For both professional chefs and serious home cooks, owning sharp, well-maintained knives is very important. Not only can you work faster and more efficiently with a sharp knife, it’s also safer to use a very sharp blade because a dull one needs more force applied when cutting and has a higher chance of slipping.

The knives that a chef chooses to use is a very personal decision and it’s rare to find chefs sharing knives in a professional kitchen. That’s why all the chefs at Yardbird and RŌNIN have their own set. Likewise, the style of knife maintenance is also very personal, even though many chefs perform similar processes across the world.

Using a whetstone is not the only method of sharpening knives, but it is the preferred method among many professionals, including the Yardbird and RŌNIN chefs. While it can be time-consuming and takes practice, sharpening knives on a whetstone is very adaptable to a person’s preference and is relatively inexpensive. Whetstones can be natural or man-made and they range from coarse to fine, although chefs rarely use coarse stones as they would never let their knives get so blunt. We talked to the Yardbird chefs to learn some #SundaysProTips on the concept of sharpening knives – here’s what they had to say:

  1. It’s debatable as to whether or not you should flatten your whetstone before and after use. Some believe that the surface of the whetstone should be completely flat, so they grind it down with a flattening stone/plate before and after sharpening their knives. Others believe it doesn’t make a difference to how sharp your knives can get and don’t follow this practice because it removes a lot of material off the whetstone. The first step is finding what works for you.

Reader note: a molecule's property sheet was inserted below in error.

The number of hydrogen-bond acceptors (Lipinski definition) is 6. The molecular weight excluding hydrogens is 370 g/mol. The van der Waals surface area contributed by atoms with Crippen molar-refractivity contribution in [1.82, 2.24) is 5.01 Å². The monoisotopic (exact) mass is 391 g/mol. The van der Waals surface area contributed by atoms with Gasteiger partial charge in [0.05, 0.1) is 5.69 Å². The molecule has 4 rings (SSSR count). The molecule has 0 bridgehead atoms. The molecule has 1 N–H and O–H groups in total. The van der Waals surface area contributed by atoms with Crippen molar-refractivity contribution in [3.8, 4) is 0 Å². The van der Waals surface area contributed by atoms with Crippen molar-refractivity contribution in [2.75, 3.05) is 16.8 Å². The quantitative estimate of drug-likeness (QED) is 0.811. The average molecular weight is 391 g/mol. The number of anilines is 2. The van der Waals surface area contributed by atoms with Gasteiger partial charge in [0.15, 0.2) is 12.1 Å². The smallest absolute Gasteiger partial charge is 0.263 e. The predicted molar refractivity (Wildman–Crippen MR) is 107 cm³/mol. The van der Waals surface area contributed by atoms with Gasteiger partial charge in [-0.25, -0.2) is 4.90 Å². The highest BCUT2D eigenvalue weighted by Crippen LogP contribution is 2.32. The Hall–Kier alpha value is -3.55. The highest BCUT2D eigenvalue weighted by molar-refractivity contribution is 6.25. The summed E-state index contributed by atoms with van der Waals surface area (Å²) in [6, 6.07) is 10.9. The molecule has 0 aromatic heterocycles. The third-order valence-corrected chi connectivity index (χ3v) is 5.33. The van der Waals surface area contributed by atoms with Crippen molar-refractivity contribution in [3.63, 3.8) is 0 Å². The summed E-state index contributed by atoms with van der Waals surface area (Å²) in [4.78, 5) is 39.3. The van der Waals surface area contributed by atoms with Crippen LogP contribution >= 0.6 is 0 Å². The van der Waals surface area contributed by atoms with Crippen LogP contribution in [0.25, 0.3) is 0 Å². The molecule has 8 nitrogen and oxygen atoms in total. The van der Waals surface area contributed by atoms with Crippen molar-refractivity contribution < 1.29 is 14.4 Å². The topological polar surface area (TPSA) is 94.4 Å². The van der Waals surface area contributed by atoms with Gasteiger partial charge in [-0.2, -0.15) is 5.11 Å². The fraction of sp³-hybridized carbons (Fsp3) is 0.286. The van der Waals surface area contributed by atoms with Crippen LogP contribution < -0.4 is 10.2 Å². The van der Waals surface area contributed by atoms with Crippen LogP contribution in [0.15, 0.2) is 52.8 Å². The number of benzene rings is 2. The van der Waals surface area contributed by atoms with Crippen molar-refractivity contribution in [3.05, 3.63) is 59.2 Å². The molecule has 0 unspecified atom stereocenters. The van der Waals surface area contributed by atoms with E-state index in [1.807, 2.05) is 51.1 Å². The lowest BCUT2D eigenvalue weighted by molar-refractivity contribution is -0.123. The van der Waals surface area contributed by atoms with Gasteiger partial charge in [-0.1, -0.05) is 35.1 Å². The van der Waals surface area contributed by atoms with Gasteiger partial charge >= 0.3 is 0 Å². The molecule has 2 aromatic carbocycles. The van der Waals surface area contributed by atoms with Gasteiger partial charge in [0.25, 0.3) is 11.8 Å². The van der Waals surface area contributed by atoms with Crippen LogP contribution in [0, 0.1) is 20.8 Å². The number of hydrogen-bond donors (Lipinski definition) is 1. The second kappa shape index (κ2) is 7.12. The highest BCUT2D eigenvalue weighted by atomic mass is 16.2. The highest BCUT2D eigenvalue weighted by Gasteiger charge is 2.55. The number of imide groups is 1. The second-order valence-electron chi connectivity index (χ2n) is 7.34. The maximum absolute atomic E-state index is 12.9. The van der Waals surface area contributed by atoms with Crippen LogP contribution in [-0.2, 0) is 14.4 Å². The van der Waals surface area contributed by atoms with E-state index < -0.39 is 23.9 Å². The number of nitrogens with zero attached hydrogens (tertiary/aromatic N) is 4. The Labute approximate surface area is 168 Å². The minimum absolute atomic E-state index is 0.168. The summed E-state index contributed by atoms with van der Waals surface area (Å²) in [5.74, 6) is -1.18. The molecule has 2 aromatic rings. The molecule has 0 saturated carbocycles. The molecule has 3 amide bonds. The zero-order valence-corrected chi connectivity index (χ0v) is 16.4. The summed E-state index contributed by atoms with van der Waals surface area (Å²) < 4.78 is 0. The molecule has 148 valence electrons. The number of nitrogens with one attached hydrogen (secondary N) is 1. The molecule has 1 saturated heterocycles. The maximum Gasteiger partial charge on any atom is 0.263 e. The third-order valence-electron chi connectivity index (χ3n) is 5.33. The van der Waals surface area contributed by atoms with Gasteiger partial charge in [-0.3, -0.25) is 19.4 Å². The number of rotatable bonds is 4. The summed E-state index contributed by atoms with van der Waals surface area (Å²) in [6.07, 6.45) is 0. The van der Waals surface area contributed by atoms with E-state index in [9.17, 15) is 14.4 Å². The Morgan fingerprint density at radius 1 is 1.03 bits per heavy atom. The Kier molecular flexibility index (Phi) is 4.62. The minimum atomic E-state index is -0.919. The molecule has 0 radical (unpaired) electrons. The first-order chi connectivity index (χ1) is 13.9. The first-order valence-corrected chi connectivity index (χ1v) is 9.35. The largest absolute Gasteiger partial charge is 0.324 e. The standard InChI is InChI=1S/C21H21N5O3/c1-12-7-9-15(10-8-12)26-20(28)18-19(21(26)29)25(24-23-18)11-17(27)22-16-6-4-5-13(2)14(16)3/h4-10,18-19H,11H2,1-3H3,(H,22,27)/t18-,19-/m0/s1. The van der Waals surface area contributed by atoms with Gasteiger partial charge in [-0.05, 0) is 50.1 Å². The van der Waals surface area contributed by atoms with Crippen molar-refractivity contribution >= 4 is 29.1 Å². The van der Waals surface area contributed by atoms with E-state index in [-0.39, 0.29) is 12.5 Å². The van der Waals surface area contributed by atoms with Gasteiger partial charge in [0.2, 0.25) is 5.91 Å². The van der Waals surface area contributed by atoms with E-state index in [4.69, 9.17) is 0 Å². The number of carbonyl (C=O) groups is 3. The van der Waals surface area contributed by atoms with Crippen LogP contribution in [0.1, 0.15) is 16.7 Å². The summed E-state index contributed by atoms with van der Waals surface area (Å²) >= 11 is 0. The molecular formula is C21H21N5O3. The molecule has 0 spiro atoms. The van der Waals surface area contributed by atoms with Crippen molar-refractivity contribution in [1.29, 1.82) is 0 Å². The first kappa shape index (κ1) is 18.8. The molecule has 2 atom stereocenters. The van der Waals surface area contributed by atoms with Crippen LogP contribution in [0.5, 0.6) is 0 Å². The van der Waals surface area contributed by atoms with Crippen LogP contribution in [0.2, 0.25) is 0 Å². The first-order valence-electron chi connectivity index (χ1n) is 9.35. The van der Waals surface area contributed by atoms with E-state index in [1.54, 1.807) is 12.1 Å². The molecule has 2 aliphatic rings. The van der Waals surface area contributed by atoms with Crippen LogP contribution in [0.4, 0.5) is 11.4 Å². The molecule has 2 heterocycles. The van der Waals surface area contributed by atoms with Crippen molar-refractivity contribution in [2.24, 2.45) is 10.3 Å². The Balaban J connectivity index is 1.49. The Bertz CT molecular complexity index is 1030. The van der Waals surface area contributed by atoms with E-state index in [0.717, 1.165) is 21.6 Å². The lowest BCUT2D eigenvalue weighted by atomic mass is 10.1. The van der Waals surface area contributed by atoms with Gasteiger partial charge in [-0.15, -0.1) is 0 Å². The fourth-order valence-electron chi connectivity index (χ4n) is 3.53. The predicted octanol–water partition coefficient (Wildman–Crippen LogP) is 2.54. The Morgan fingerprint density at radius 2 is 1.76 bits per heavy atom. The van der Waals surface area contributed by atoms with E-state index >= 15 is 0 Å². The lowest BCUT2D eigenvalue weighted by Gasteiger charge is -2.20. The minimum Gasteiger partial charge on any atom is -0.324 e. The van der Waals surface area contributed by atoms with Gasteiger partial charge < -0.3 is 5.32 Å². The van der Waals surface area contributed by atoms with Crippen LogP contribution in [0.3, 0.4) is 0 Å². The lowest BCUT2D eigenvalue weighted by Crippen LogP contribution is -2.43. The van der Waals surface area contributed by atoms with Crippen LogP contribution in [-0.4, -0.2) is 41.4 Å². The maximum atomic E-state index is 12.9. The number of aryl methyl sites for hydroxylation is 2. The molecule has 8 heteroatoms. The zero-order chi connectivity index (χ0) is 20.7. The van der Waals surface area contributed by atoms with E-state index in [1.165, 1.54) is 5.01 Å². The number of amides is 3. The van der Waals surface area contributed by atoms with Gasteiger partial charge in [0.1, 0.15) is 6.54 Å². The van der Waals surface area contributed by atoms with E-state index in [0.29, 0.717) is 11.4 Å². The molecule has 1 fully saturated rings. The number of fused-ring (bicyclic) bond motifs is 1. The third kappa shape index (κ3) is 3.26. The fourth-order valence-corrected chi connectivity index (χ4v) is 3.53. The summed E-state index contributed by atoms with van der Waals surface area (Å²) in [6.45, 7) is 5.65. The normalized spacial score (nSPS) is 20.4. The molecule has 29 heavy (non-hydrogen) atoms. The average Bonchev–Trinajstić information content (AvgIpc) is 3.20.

2. Submerge the whetstone in water for about five to ten minutes to soak. Continue to apply water whilst sharpening.
  3. Place the whetstone on a slip-resistant base, such as a rubber mat or damp paper towel, to make sure it stays in place.
  4. Everyone has their own style when it comes to the actual sharpening process, but essentially, you are building a burr (raised edge on metal) and removing it. Some draw the blade down the stone using wide, circular movements, never applying pressure in the opposite direction. Others move the blade back and forth (away from and towards the body) across the whole stone. It’s important to find your own style, but it’s essential to keep the angle of the knife as consistent as possible throughout the whole process.
  5. Work on the other side of the blade.
  6. Repeat the process on one or more finer whetstones until the knife is sharp. The finer the stone, the less pressure needs to be applied.
  7. Clean the knife and whetstone.
  8. Start slicing!

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